It all comes down to understanding what the breed was meant to be - it was bred as one of the sole breeds designed for personal protection - the doberman was bred to bite people. Not other dogs, not guard sheep, not sit on laps. They were bred to protect their families with aggression if necessary - and a truly solid doberman temperament will do just that - all three of my dobermans have shown willingness to protect in a variety of situations, even my youngest puppy at 12 months old. It is not a horrible thing in the breed, but it requires a diligent owner who is willing to 1) understand the breed 2) socialize and above all 3) TRAIN.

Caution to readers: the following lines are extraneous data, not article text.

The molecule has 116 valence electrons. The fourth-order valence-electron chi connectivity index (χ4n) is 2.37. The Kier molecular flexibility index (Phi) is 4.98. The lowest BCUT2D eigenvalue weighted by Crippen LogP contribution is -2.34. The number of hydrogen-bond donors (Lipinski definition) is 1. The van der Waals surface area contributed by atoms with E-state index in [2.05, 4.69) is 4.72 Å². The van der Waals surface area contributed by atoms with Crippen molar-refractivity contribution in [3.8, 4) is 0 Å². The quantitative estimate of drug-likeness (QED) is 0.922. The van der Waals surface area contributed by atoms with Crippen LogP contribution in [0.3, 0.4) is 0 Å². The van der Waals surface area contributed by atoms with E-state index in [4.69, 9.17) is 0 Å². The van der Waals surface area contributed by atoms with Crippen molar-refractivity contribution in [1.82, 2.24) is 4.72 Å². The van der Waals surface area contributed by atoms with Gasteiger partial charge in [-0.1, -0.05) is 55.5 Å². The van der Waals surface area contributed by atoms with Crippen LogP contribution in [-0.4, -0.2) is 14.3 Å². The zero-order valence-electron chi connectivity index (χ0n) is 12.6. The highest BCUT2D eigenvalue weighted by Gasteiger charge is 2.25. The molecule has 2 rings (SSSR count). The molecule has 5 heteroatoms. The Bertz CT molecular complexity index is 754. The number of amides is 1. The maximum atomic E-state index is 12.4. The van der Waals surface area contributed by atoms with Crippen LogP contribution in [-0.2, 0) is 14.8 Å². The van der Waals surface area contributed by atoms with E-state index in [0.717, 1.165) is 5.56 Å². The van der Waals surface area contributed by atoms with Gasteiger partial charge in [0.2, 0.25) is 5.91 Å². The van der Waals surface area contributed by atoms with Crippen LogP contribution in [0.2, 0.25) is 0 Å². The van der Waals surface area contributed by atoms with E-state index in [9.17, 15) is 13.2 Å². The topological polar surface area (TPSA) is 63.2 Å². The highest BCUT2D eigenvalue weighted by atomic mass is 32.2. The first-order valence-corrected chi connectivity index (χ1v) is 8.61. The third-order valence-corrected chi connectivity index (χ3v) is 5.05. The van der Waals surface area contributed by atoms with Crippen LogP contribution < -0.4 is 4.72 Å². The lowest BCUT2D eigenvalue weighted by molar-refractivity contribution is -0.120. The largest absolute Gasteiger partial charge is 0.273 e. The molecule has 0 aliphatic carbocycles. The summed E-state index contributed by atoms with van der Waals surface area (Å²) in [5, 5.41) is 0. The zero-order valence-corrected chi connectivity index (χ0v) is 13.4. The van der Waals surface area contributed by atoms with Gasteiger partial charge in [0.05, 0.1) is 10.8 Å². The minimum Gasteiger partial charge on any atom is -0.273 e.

In terms of the breed - there are many things to consider. As a working breed, you really have to look at working ability and temperament very carefully - a dangerous dobe (and yes some do exist) is one that can threaten the very existence of the breed. Poor structure can lead to a lifetime of health problems... which leads me to the dobermans apparent downfall - this is not what I would consider a healthy breed. I love my dogs, but they have some major health afflictions, including CVI (cervical vertebral instability), DCM (Dilated cardiomyopathy), and cancer - 2 of which are believed to be clearly genetic. There are many other diseases, including thyroid disorders (hypothyroidism) and bleeding disorders (von Willebrands disease) that also need to be taken into consideration. So, in this breed - HEALTH TESTING becomes vital. It is a shame that the average life expectancy for this breed is under 10 years old - none of mine have made it to that. Longetivity in a line is something to strive for.